Constantly evolving tax rules leaving business owners paying costly tax penalties

by | Nov 8, 2023

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Complicated UK tax rules are seeing business owners finding themselves liable for costly tax penalties due to not keeping up with the latest rules, according to national financial advice firm Continuum.

As the Chancellor prepares for his latest Budget later this month, tax changes are once again on the agenda.

National IFA Continuum has called on the Chancellor not to add more complexity to the existing tax system, with many businesses owners already being caught out by costly tax penalties due to the latest changes to the rules.

 
 

Richard Watkins, Chartered Financial Planner at Continuum, said recent changes to tax have already added complexity for business owners, many of whom have had to make changes to the way they pay themselves.

He said: “In previous years, paying yourself with dividends from your business, rather than a salary used to be the simple way to reduce your personal tax.

“The government has made some changes to the rules. Dividends can still reduce or eliminate your income tax liability but they are not tax free. You can only pay dividends on profits generated, after corporation tax charge, which for companies with profits under £50,000 is 19%, while those with profits over £250,000 is 25%, with a sliding marginal relief for those in between.

 
 

“The amount of tax you pay on dividends then depends on your total income and tax band. You can earn some dividend income each year without paying tax, and for the tax year 2023-2024, the dividend allowance is £1,000. The rate of dividend tax you pay depends on your tax band 2. For the 2023-2024 tax year, dividend tax rates can range from 0% up to 39.35%, depending on your marginal rate of dividend tax, which in turn is linked to your income tax band.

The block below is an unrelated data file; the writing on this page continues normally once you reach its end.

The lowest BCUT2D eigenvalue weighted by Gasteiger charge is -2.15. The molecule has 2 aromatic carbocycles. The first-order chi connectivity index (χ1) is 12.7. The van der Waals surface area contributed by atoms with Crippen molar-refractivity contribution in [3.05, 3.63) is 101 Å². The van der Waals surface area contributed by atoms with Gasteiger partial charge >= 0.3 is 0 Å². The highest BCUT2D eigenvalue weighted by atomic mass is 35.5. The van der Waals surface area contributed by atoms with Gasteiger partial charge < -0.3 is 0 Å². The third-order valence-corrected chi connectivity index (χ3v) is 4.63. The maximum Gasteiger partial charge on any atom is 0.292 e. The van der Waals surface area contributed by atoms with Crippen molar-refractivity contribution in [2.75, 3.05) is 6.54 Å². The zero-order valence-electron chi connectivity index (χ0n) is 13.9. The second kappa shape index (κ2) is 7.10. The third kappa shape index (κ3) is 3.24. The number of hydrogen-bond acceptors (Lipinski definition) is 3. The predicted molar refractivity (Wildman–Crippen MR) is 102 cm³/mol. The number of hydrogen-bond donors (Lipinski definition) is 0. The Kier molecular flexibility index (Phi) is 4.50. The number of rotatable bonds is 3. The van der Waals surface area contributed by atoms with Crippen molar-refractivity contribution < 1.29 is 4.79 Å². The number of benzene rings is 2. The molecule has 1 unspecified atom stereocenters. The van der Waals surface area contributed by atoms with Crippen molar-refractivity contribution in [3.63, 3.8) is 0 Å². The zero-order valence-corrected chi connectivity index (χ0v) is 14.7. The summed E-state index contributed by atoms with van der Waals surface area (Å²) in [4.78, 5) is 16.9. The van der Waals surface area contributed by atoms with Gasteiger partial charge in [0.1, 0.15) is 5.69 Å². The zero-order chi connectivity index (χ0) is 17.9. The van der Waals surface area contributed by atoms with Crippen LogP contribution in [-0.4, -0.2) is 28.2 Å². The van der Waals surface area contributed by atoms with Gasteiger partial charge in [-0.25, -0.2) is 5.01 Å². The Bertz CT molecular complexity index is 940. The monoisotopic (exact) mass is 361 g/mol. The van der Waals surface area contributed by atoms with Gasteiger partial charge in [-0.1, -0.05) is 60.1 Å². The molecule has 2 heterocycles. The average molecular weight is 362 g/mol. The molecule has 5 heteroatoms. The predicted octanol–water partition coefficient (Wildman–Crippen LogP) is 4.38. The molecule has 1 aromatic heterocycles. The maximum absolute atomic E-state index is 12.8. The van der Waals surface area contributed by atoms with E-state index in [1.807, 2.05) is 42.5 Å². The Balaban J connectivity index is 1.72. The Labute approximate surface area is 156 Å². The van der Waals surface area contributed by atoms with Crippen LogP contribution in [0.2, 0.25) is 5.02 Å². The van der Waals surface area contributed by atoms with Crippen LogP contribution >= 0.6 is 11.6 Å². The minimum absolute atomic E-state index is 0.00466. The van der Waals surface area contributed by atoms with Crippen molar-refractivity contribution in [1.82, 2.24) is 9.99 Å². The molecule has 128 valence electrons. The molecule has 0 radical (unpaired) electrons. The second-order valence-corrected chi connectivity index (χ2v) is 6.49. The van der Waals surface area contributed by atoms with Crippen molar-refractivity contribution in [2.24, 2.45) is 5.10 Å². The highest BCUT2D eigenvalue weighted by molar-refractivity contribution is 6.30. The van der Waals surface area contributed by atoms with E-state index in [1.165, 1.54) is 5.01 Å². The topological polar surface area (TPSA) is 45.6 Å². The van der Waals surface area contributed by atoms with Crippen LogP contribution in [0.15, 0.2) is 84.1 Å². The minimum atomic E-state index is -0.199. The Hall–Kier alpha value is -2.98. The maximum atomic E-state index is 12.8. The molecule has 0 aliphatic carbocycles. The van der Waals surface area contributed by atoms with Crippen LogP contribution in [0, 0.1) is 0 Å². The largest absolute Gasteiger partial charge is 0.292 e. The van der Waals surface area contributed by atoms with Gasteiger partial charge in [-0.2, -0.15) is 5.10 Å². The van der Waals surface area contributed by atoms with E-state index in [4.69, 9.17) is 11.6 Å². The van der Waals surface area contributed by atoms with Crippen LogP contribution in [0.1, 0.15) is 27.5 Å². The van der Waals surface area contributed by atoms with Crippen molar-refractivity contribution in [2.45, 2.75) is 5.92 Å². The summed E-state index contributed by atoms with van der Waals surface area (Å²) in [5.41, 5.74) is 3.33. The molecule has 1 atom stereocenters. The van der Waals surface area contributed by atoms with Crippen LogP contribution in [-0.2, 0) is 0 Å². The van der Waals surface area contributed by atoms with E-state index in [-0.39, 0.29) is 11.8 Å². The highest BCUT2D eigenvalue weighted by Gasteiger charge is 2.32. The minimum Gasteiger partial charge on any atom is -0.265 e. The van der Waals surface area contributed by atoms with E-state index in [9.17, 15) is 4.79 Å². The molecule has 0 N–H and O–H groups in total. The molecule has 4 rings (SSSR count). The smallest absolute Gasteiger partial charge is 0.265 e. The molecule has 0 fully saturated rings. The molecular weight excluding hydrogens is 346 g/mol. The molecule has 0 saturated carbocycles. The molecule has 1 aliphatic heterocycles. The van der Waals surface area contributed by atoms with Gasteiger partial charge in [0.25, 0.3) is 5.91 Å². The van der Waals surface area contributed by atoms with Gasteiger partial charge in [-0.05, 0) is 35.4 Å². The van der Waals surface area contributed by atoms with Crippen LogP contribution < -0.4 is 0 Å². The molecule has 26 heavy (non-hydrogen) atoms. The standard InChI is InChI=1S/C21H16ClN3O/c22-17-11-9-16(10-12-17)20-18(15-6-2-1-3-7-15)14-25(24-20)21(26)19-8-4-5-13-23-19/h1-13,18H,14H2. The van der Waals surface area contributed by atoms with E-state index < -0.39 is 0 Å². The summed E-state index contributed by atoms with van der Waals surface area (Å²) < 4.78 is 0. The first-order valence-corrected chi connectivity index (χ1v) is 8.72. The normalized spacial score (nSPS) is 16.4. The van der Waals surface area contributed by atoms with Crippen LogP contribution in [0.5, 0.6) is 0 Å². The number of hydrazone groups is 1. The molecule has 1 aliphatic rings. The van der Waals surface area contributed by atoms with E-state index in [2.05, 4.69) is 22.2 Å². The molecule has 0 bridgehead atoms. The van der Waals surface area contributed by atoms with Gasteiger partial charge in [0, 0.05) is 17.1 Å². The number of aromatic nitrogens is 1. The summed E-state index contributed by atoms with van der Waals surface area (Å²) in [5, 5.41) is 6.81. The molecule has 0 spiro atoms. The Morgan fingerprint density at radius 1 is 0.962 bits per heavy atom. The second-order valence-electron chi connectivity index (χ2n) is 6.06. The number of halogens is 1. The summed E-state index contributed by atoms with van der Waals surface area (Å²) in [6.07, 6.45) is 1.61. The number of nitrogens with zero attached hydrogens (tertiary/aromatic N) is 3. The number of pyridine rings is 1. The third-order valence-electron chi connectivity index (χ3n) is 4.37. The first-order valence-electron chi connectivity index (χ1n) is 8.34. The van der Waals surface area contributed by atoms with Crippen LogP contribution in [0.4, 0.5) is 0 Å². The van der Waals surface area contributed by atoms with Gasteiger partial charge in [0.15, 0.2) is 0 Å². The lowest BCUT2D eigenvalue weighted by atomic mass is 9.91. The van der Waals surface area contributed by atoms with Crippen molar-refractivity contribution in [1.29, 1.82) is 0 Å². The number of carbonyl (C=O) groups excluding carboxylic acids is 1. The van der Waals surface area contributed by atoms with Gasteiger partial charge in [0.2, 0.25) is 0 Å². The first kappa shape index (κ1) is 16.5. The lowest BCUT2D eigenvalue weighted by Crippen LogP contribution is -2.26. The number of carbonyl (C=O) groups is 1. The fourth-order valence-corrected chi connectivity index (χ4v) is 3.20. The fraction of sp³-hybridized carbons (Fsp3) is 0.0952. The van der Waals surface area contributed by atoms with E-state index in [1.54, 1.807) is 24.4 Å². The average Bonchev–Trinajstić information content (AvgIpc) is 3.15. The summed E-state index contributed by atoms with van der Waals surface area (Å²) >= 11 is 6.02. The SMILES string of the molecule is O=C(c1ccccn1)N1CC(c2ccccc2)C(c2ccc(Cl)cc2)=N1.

“Dividends still have a role to play in reducing your tax liability, but they are much less effective than they used to be.”

These changes to the rules have caught out many business owners, according to Continuum. 

 
 

The national advice firm has been educating business owner clients about the changes and helping them make the necessary changes to their profit extraction strategies.

One area where the IFA firm has seen business owners caught out is failing to take into account other areas where the dividend tax allowance may already be being used.

Mr Watkins added: “Your dividend tax allowance could already be used up by other payments you have received. If you have investments that pay dividends, your allowance could be eaten up.”

He encouraged business owners to make sure they are paying themselves in the most tax efficient way, reminding them that reducing their tax liability is legitimate.

He said: “Some of the techniques that helped reduce tax in the past will not work now – you need to know what the changes are to avoid costly surprises.

“But there is still no rule that says you must take profits out in a way that gives the most tax to the government. You are perfectly entitled to organise your affairs to pay the minimum amount of tax – as long as it’s within the rules – and at Continuum we know the ways to help.”

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